Does the Fair Housing Act include a right of action for disparate-impact claims?
In this case, the Supreme Court will determine whether the U.S. Department of Housing and Urban Development (“HUD”)’s interpretation of the Fair Housing Act (“FHA”) to include disparate-impact claims is subject to Chevron deference, which would result in disparate-impact liability under the FHA. The Texas Department of Housing and Community Affairs argues that the Court should not defer to the HUD’s interpretation, which it claims is unreasonable because the language of the FHA differs from other statutes that explicitly allow disparate-impact liability. Inclusive Communities, on the other hand, argues that the HUD’s interpretation is entitled to deference because it is reasonable, and is in fact the most favorable interpretation, given that the FHA’s goal of “remedy[ing] existing effects of prior intentional segregation.” This case will ultimately determine the breadth of the rights of action under the FHA for discrimination in affordable housing.
Questions as Framed for the Court by the Parties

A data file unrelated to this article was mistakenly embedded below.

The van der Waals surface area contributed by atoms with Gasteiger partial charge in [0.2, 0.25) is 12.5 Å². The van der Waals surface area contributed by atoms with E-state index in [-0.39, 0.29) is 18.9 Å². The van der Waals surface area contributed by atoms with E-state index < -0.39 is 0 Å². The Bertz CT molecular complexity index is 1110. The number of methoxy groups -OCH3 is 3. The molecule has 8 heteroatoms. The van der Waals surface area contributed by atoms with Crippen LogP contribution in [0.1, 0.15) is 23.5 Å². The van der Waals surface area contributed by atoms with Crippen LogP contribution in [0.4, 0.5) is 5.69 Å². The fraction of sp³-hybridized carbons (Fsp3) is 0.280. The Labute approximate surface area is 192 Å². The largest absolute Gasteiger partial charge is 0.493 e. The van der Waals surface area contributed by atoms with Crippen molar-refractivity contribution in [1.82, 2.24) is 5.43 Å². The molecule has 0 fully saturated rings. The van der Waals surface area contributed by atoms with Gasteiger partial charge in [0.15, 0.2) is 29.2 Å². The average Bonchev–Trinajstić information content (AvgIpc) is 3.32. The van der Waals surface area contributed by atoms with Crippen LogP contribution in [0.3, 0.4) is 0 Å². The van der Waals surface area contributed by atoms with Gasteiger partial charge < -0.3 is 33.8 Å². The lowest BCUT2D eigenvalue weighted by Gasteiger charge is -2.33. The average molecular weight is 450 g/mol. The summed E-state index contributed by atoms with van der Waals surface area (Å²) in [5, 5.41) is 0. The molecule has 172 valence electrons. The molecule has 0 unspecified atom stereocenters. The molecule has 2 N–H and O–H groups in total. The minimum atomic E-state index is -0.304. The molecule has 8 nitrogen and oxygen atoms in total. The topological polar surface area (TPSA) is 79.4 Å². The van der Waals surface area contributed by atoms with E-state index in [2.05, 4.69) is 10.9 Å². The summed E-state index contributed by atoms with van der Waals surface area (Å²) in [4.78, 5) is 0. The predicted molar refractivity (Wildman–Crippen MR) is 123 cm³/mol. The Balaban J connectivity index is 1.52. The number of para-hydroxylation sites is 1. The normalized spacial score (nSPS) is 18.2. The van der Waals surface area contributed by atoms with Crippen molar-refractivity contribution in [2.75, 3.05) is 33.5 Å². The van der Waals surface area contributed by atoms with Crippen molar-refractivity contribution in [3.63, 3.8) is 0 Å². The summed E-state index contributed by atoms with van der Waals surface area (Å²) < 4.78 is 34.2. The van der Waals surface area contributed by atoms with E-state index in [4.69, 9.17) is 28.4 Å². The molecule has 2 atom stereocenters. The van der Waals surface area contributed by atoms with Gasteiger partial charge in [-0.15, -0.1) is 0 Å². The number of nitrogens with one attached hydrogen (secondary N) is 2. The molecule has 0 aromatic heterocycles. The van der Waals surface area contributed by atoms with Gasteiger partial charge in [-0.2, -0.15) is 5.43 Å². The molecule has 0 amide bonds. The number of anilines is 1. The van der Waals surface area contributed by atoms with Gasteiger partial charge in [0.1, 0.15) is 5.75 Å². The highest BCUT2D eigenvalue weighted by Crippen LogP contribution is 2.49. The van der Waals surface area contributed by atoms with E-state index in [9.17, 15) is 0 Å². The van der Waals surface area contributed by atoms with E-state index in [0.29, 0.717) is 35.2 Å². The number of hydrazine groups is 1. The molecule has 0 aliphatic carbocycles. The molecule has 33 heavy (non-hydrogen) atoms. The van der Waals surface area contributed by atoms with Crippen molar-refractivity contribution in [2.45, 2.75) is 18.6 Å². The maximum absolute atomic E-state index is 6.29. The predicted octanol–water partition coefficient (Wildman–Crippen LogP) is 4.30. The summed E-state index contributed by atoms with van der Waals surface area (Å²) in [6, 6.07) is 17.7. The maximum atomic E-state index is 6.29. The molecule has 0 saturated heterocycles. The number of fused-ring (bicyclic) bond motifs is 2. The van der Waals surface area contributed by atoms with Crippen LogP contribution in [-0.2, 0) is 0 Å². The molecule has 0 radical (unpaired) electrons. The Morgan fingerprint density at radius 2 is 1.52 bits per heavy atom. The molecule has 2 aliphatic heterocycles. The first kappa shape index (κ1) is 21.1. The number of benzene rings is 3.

1. Are disparate-impact claims cognizable under the Fair Housing Act?
2. If disparate-impact claims are cognizable under the Fair Housing Act, what are the standards and burdens of proof that should apply?
NOTE: The Supreme Court has limited its inquiry to Question 1.
The Petitioner, Texas Department of Housing and Community Affairs (“TDHCA”), is a state agency that allocates Low Income Housing Tax Credits (“LIHTCs”) to housing developers. The TDHCA allocates tax credits based on its Qualified Allocation Plan, prioritizing, in descending order, the development’s financial feasibility, community support, tenant income levels, along with other criteria. The Respondent, Inclusive Communities Project, Inc., (“Inclusive Communities”) is a non-profit organization in Dallas that works to integrate low-income, racially diverse families into Dallas’s predominantly Caucasian, suburban neighborhoods. Specifically, Inclusive Communities locates families eligible for the Dallas Housing Authority’s “Section 8” Housing Choice Vouchers. Under the LIHTC program, developments receiving tax credits are not permitted to refuse housing to Section 8 voucher holders on that basis alone. Because of this restriction, where LIHTC-funded developments are located in the Dallas area is important to the individuals that are aided by Inclusive Communities.